You might be right that it would be easier to circumvent the law in order to give money to corporations than to citizens. But if we are going to use a crisis to undermine democratic institutions, shouldn't we at least try to do the right thing?

As far as undoing helicopter drops goes, the Fed could also take huge losses if it buys stocks. But sure, if the Fed gets heli drops it would be good if it had a vacuum cleaner too. A land tax would be ideal, but a sales tax would work great too.

Chuck Norris doesn't ask economists about the economy- Economists ask Chuck Norris.
I think the challenge is the credibility over time. Sure his threats were credible 25 years ago. Inflation was all over the map, the global financial market was relatively easily understood (at least in terms of financial instruments available to the symphony players) and Chuck was obviously one of the toughest guys around. Today, well Chuck is 71 and he hasn't carried out any threats in recent memory. He might still be strong but does he have the necessary will-power? Can he still deliver the goods? Maybe, maybe not. There are other Tough Guys (including some "buddies" that got knocked down and Chuck picked back up) and some may or may not be interested in what goes on. All of which contributes to a credibility issue.

Even if the Fed wanted to buy some asset not explicitly authorized by the Federal Reserve Act, these laws are very easy to get around these days.


Just incorporate a special purpose vehicle and lend to it via section 13 of the F.R. Act.

JP: Aha! You always know where to find the deep stuff on the rules.

K: "As far as undoing helicopter drops goes, the Fed could also take huge losses if it buys stocks. But sure, if the Fed gets heli drops it would be good if it had a vacuum cleaner too. A land tax would be ideal, but a sales tax would work great too."

1. If NGDP recovers, stocks will rise (in real terms, and moreso in nominal terms. Long bonds are the trickier one.

2. Using a helicopter followed by a tax vacuum cleaner creates all sorts of disincentive and/or distribution effects. Sure, asset purchases may have distributive effects too, but at least exchange is voluntary. Only the people who fail to heed Chuck's warning will get the roundhouse to their cash balances and Tbills.

"a tax vacuum cleaner creates all sorts of disincentive and/or distribution effects"

Land taxes don't create incentives. Consumption taxes impact incentives to consume which may be what you are looking for. None of this is ideal, but this debate is about making crappy patches for a lousy system. If we actually wanted to create a stable, fair and efficient system it wouldn't be that hard, but I don't think that's what we are talking about.

"Sure, asset purchases may have distributive effects too, but at least exchange is voluntary."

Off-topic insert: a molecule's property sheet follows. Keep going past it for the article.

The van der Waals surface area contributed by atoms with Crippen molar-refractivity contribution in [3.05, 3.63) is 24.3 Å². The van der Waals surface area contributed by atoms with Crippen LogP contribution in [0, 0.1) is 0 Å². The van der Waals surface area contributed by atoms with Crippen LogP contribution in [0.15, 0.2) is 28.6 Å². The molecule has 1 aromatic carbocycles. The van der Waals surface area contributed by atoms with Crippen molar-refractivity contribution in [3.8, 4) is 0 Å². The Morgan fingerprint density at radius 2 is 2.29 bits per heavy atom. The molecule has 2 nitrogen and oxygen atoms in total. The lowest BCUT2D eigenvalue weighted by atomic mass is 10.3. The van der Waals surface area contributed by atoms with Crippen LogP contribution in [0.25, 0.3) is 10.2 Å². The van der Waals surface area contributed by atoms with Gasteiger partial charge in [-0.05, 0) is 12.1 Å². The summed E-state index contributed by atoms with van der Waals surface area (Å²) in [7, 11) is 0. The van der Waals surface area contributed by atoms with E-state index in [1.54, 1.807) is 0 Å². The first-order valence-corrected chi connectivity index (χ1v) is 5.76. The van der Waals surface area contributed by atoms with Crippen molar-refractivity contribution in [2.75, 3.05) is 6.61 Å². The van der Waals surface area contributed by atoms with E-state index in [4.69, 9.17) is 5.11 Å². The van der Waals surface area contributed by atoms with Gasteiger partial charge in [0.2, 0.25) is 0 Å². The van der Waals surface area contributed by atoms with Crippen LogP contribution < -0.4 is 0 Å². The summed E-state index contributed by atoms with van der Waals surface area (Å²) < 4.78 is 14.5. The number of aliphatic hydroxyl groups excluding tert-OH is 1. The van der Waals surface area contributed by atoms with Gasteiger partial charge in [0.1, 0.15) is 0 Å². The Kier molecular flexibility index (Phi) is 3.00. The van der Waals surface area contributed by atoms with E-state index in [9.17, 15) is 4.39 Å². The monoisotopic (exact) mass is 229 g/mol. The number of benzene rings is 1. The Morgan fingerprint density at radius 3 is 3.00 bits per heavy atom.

It's not the exchange that's wrong. It's the announcement of the intent to exchange. If the the Fed announces a $2Tn purchase of stocks and the stock market rallies by $1Tn then shareholders "voluntarily" accept a $1Tn gift from the Fed? If they announced they were going to buy houses in my neighbourhood I'd voluntarily accept the real-estate appreciation too.

Anyways, somehow I, and every other citizen, ended up guaranteeing bank deposits and apparently the liabilities the entire financial sector. I never volunteered for that. Personally I think we should all be free of each other and I am full of good proposals for how we can achieve that. But if we are handing out little bits of freedom, banks and institutional investors can get in line with the rest of us.


While you are right that the feds have a nice loophole letting them lend to literally a pizza parlor ("[...]section 13(3) of the Federal Reserve Act [...] permits the Federal Reserve Board, in unusual and exigent circumstances, to authorize Reserve Banks to extend credit to individuals, partnerships and corporations that are unable to obtain adequate credit accommodations"), still, lending is not buying -- the loans have to be repaid, and they were at least with two of the five SPVs, not sure about the Maiden Lanes status.

Exactly... those purchases would have been illegal, nothing in the Act permitted them. So the Fed created some dummy corporations to do the purchasing for them, then funded these corporations via perfectly legal 13.3 loans. So did the Fed buy? It can argue it didn't - the corporations did, and it just lent to them.

Who then owns or controls those SPVs?

K: "Land taxes don't create incentives."

Of course they do. You have an incentive to earn the money to pay the taxes.

Andrew F: They probably aren't corporations. When banks structure these things often they are trusts which means they don't have an "owner". They have a beneficiary (who is probably irrelevant) and an administrator who is appointed by whoever set up the trust, e.g. the NY Fed. Then they have debts and possibly contracts designed to mop up remaining cash (if any) at the end and pay it to somebody (e.g. the NY Fed). Often the person setting up the trust (NY Fed) can't be the beneficiary or the law might not recognize the trust as an independent arms length person. So sometimes a charity or some other party is designated as beneficiary but contracts ensure that they will never get a penny. That would not be an unusual way to do it, but I have no knowledge as to how the Fed did it in the past (PPIP, TALF, etc.).

The only relevant point is, the lawyers find a way.

Min: "Of course they do. You have an incentive to earn the money to pay the taxes."

If depends what you hold equal. Wealth being equal, a tax on unimproved land value doesn't impact incentives. Lets say you impose a tax equal to the risk free rate on the value of land. Then the sale value of the land drops to zero. If you don't compensate the owner for the loss, then they'll feel "incentivized" to get to work. But if you compensate them then they have money that can earn exactly the return needed to pay the land tax (until the land value changes). The existence of the land tax doesn't change the optimal use of the land (as everyone knows) and therefore doesn't change the owners incentives. With compensation it doesn't change their desire to work either.